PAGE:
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Why is China constructing large, well-designed “ghost cities” that are completely devoid of people?

Now, the BBC reports a giant new Chinese-built city has been spotted in Africa in the outskirts of Angola’s capital Luanda.

The city, Nova Cidade de Kilamba, was designed to hold up to a half million people and features 750 eight-story apartment buildings, 12 schools and more than 100 retail units, according to the report.

State-owned China International Trust and Investment Corporation reportedly took less than three years to build the city at a cost of $3.5 billion. It covers 12,355 acres.

BBC former Angola correspondent Louise Redvers reported that they discovered that the city’s buildings are completely empty.

The empty cities aren’t only in Africa.

WND and Jerome Corsi’s Red Alert reported just last year that Google Earth photographs of China depict city after city of vast complexes consisting of office skyscrapers, government buildings, apartment buildings, residential towers and homes, all connected by networks of empty roads – with some of the cities located in China’s truly most inhospitable locations.

Google image of China's empty roads

Images of these “ghost cities” – after countless billions of dollars have been spent on the towns’ design and construction – reveal nobody lives in them.

Block after block of empty houses and apartment buildings, glamorous public buildings, magnificent public parks and sports complexes, even art museums, remain entirely empty.

“The photographs look like giant movie sets prepared to film apocalyptic motion pictures in which some sort of a neutron war or bizarre natural disaster has eliminated people from the face of the earth while leaving the skyscrapers, sports stadiums, parks and roads perfectly intact,” Corsi noted. “One of China’s ghost cities is actually built in the middle of a desert in Inner Mongolia.”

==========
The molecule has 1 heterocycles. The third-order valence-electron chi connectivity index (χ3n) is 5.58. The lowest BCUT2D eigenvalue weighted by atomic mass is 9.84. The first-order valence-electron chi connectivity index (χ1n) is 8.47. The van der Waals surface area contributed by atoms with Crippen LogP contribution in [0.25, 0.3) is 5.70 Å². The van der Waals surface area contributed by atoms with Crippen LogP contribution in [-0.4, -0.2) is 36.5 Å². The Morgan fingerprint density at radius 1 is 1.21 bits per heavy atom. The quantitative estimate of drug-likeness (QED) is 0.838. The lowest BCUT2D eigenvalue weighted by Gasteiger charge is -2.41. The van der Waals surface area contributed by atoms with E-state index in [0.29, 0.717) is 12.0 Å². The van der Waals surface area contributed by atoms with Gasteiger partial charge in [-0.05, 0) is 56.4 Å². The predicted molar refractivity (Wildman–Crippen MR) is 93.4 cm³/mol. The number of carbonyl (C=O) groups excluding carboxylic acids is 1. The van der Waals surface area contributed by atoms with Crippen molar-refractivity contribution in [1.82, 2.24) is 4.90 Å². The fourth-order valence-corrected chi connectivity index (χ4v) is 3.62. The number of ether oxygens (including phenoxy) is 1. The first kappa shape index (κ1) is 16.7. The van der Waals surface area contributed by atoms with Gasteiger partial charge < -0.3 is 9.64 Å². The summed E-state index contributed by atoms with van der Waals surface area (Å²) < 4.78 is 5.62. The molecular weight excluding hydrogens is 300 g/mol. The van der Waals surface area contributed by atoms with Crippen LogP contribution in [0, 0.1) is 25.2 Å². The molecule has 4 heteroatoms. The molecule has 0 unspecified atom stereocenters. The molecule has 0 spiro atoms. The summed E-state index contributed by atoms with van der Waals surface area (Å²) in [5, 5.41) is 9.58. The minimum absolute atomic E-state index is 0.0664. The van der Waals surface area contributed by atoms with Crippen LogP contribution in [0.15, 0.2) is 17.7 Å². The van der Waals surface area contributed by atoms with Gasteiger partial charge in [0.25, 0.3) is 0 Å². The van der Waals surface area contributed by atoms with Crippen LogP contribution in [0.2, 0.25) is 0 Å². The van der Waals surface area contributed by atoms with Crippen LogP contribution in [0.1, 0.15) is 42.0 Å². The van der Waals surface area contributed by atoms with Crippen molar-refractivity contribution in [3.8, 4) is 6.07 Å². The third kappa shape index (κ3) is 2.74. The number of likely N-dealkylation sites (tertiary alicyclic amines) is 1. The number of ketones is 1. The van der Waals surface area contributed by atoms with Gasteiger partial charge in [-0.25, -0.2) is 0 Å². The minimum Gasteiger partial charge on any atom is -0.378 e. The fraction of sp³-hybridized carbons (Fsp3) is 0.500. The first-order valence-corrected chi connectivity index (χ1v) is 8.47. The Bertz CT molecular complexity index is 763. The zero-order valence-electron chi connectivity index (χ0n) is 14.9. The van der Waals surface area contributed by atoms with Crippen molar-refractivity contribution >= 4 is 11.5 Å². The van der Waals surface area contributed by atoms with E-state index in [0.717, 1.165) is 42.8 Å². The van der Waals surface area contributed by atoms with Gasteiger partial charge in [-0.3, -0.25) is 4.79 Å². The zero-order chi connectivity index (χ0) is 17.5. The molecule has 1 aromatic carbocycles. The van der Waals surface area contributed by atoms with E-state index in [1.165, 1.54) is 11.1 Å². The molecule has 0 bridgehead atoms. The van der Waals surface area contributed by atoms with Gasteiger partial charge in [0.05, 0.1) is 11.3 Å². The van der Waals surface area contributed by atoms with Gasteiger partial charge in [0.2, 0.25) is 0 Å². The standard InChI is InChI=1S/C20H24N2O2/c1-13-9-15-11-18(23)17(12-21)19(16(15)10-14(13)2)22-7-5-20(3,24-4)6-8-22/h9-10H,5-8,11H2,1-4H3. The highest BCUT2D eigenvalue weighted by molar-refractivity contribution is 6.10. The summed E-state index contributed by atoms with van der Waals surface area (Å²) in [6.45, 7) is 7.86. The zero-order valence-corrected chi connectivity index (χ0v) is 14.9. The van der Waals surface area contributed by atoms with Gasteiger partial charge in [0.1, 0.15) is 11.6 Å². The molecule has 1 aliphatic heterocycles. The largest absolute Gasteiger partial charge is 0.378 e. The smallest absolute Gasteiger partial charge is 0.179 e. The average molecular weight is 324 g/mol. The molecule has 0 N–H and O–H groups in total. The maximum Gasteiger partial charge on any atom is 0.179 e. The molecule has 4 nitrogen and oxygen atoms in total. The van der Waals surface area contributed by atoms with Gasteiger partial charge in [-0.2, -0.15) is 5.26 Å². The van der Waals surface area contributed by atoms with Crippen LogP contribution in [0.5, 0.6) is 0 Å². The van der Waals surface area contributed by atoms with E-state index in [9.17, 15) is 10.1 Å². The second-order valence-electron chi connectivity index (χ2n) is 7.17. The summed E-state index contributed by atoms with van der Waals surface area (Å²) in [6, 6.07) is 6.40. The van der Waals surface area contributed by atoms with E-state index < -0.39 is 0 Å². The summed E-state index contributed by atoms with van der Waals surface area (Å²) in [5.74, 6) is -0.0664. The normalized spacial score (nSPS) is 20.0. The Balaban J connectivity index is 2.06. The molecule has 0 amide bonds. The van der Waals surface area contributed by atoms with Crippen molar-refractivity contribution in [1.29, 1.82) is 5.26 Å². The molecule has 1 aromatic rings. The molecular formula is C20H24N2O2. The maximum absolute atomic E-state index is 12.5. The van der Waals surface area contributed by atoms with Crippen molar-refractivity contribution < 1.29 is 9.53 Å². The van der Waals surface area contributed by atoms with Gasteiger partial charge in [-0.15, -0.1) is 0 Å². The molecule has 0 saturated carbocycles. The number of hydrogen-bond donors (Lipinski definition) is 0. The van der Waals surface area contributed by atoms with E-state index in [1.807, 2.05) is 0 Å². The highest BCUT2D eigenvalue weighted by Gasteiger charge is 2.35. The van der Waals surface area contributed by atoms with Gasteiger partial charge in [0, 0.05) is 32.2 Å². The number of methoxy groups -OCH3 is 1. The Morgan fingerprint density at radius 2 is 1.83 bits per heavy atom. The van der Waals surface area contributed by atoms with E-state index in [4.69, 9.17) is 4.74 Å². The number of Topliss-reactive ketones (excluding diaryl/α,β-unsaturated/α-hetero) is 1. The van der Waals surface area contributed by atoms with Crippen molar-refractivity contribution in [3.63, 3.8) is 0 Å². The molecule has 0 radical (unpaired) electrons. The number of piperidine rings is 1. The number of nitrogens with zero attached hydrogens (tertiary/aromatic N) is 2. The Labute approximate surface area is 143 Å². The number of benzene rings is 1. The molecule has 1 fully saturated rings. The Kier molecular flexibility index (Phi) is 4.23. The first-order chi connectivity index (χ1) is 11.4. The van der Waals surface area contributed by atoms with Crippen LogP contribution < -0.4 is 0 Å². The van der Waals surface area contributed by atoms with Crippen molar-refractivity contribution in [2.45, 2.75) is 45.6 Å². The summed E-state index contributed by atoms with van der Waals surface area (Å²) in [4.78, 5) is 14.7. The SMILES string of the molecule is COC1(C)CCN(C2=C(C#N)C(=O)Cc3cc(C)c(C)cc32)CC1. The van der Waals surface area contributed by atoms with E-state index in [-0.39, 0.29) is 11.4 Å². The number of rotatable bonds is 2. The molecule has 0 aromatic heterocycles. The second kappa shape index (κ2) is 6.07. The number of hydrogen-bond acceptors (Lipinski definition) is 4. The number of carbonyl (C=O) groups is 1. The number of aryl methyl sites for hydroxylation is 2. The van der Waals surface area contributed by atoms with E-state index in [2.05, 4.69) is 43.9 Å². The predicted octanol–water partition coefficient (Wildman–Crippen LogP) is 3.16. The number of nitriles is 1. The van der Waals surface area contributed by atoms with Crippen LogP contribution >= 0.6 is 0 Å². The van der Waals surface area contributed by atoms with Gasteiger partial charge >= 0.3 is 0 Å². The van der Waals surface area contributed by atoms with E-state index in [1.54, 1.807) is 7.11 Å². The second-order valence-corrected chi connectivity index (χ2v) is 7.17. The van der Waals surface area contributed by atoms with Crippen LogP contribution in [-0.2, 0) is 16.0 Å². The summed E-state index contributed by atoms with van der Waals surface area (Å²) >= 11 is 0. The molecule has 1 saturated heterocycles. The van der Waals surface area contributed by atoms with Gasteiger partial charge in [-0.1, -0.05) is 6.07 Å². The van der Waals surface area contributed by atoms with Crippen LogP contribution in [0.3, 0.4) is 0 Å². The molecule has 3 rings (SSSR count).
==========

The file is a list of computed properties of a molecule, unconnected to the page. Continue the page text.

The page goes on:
Business Insider ran a series of photos of these Chinese ghost cities. One showed no cars in the city except for approximately 100 parked in largely empty lots clustered around a government building, and another showed a beautiful wetland park with people added using Photoshop.

At the time, China had an estimated inventory of 64 million vacant homes and was building up to 20 new ghost cities a year on the country’s “vast swathes of free land.”

Empty roads in Zhengzhou, China

Business Insider speculated that the Chinese need to put their money somewhere, so developers have decided to build, as a place to store the wealth, even if the Chinese building these cities do not intend to live in them and there is no prospect they can find renters.

ScallyWagAndVagabond.com quoted Patrick Chovanec, a business teacher at Tsinghua University in Beijing, who explained, “Who wants to be the mayor who reports that he didn’t get 8 percent GDP growth this year? Nobody wants to come forward with that. So the incentives in the system are to build. And if that’s the easiest way to achieve growth, then you build.”

The following are some photos posted on Facebook of the Chinese “ghost city,” Nova Cidade de Kilamba, in Africa:

 

 

 

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